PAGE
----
Board votes to replace town attorney, recorder; ‘dissolve’ HR positions

The Oakland Board of Mayor and Aldermen voted last week to replace the town’s attorney and recorder and to “dissolve” the two Human Resources positions.
Board members took the actions Thursday night during their regular monthly meeting on separate motions offered by Alderman Chris Goodman and seconded by Alderman Billy Ray Morris.
Pursuant to Section 16 of the Oakland Town Charter, Chris Patterson of the Wiseman Bray law firm in Cordova was “immediately removed” as town attorney and replaced with Richard Myers of the Apperson Crump firm in Memphis. Myers previously served as Oakland’s attorney during the administration of former mayor Bill Mullins.
“During the transition,” Goodman said, “all materials and matters of the town interest will be transferred as efficiently as possible.”
His motion was passed by three affirmative votes, with Alderman Karl Chambless the lone dissenter.
Pursuant to Section 15 of the Charter, Pam Walker was immediately removed as town recorder. She had also served as Oakland’s finance director.
Noting that Walker should receive her “two weeks’ severance package,” Goodman said all other policies, procedures, “documents and guides” should be followed, and the town equipment returned.
His motion was passed by three affirmative votes, with Chambless abstaining.
The Human Resources positions of Director John Cox and Specialist Dustin James were immediately “dissolved” from the current budget, as well as “any new positions” that have been added.
“The positions should receive two weeks’ severance,” Goodman said, “and all town equipment should be returned immediately.”
His motion was passed by three affirmative votes, with Chambless abstaining.
Goodman said the actions are designed to reduce the administration’s workforce because of the “current situation” with the town’s General Fund. Noting that he examined it in January, he said the fund was “quite a bit less” than what the monthly budget is.
Although he declared that Oakland will benefit from having the new town recorder assume all the Human Resources positions, Goodman said it is no reflection on Walker.
“She’s done a great job,” he noted. “She’s helped me out. But I just think, at this point in time, that’s something the town has to do in order to get fiscally stable and moving in the direction that we need to.”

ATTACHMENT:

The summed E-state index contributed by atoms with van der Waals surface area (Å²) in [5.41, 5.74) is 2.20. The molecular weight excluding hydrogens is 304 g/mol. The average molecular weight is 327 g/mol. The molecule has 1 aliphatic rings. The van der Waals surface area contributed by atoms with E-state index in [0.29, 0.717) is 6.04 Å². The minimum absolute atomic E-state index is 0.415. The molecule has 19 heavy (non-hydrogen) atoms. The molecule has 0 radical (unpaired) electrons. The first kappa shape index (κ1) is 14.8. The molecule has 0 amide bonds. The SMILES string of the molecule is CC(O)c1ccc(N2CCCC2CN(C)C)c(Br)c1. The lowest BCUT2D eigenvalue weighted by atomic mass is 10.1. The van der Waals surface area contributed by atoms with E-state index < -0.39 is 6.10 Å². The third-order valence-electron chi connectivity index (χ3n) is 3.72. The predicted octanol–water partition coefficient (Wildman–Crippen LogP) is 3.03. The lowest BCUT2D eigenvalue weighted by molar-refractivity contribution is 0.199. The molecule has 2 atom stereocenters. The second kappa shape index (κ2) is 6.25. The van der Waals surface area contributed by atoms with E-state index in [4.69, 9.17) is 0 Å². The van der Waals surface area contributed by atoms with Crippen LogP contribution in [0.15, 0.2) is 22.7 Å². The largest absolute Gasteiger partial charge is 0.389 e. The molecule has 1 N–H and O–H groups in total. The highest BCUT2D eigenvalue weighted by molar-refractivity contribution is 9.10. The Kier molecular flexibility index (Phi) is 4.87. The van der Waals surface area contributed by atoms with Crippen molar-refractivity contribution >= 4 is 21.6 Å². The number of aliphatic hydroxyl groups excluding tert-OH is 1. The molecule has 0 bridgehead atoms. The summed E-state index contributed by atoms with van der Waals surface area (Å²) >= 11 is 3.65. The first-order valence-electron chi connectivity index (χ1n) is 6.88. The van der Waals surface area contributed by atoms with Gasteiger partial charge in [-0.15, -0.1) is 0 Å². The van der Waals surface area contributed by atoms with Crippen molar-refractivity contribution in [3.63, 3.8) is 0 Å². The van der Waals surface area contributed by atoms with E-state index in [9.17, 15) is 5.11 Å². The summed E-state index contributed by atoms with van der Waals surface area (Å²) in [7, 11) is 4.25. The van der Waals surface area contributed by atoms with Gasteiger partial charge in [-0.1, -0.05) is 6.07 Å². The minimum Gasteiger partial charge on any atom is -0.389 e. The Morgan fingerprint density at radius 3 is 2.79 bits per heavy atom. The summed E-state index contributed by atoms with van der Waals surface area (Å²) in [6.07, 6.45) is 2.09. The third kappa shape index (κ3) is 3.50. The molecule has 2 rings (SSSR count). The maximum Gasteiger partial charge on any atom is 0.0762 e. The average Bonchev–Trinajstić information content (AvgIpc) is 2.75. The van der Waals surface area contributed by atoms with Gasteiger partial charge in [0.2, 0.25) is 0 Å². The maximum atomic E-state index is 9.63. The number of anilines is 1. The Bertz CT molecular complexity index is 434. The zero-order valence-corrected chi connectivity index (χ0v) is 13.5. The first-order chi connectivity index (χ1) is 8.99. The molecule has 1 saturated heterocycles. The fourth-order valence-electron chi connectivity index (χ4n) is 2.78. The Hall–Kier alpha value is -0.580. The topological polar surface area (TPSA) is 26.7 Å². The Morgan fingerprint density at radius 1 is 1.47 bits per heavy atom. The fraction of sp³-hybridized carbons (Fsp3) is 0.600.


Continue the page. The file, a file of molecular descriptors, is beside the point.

On a motion offered by Goodman and seconded by Alderman Kelly Rector, the board voted unanimously to ask the Tennessee Comptroller’s Office to conduct an audit of the town’s financial records.
Goodman told Mayor Scott Ferguson that this action is not because he believes “anything unlawful” has been done.
“The citizens have shown some concern about our general budget and the activities,” he noted. “And with that concern, I want to make sure to protect you as well as the board. Anyone who has touched those books previously or will be, just to make sure there’s nothing that would surprise us or put us in a compromising position.”
On a motion offered by Goodman and seconded by Morris, the board also voted unanimously to immediately implement a 60-day “hiring freeze” on town employees.
At Goodman’s request, the board scheduled a special called meeting at 7 p.m. March 4 to consider a replacement for Walker and receive an update on Myers’ transition into his new position.

Mayor Scott Ferguson fields questions from a local television news station Friday after Oakland’s Board of Mayor and Aldermen voted on Thursday to replace the town’s attorney and recorder and to “dissolve” two Human Resources positions. Alderman Chris Goodman also made a motion Thursday night during the board’s regularly scheduled meeting to ask the Tennessee Comptroller’s Office to conduct an audit of the town’s financial records.

Mayor Scott Ferguson fields questions from a local television news station Friday after Oakland’s Board of Mayor and Aldermen voted on Thursday to replace the town’s attorney and recorder and to “dissolve” two Human Resources positions. Alderman Chris Goodman also made a motion Thursday night during the board’s regularly scheduled meeting to ask the Tennessee Comptroller’s Office to conduct an audit of the town’s financial records.